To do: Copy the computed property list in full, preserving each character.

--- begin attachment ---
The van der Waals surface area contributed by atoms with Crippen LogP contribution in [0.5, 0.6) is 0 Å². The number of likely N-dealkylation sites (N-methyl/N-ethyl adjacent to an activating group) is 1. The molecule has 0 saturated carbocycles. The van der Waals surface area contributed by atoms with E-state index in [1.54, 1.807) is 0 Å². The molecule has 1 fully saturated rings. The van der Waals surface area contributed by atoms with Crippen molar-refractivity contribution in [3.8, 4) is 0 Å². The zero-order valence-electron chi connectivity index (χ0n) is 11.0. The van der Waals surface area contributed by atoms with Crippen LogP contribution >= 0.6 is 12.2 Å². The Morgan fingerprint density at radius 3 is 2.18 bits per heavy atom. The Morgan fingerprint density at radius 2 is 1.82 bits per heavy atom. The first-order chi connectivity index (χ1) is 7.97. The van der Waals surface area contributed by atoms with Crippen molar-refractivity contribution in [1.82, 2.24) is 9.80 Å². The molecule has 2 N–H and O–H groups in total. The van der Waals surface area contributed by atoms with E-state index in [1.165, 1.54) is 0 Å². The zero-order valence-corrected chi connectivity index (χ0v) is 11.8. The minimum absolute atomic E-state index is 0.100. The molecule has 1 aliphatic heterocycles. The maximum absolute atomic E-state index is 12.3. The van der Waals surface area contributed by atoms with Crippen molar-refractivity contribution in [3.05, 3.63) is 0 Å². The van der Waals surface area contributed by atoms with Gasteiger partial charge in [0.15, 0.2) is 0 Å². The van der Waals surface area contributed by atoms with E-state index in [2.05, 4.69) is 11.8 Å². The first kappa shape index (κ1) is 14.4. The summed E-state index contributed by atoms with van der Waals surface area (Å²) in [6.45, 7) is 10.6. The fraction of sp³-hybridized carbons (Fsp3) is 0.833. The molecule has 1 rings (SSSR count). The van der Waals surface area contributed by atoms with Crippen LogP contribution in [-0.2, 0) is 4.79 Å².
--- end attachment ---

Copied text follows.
The van der Waals surface area contributed by atoms with Crippen LogP contribution in [0.5, 0.6) is 0 Å². The number of likely N-dealkylation sites (N-methyl/N-ethyl adjacent to an activating group) is 1. The molecule has 0 saturated carbocycles. The van der Waals surface area contributed by atoms with E-state index in [1.54, 1.807) is 0 Å². The molecule has 1 fully saturated rings. The van der Waals surface area contributed by atoms with Crippen molar-refractivity contribution in [3.8, 4) is 0 Å². The zero-order valence-electron chi connectivity index (χ0n) is 11.0. The van der Waals surface area contributed by atoms with Crippen LogP contribution >= 0.6 is 12.2 Å². The Morgan fingerprint density at radius 3 is 2.18 bits per heavy atom. The Morgan fingerprint density at radius 2 is 1.82 bits per heavy atom. The first-order chi connectivity index (χ1) is 7.97. The van der Waals surface area contributed by atoms with Crippen molar-refractivity contribution in [1.82, 2.24) is 9.80 Å². The molecule has 2 N–H and O–H groups in total. The van der Waals surface area contributed by atoms with E-state index in [1.165, 1.54) is 0 Å². The zero-order valence-corrected chi connectivity index (χ0v) is 11.8. The minimum absolute atomic E-state index is 0.100. The molecule has 1 aliphatic heterocycles. The maximum absolute atomic E-state index is 12.3. The van der Waals surface area contributed by atoms with Crippen molar-refractivity contribution in [3.05, 3.63) is 0 Å². The van der Waals surface area contributed by atoms with Gasteiger partial charge in [0.15, 0.2) is 0 Å². The van der Waals surface area contributed by atoms with E-state index in [2.05, 4.69) is 11.8 Å². The first kappa shape index (κ1) is 14.4. The summed E-state index contributed by atoms with van der Waals surface area (Å²) in [6.45, 7) is 10.6. The fraction of sp³-hybridized carbons (Fsp3) is 0.833. The molecule has 1 rings (SSSR count). The van der Waals surface area contributed by atoms with Crippen LogP contribution in [-0.2, 0) is 4.79 Å².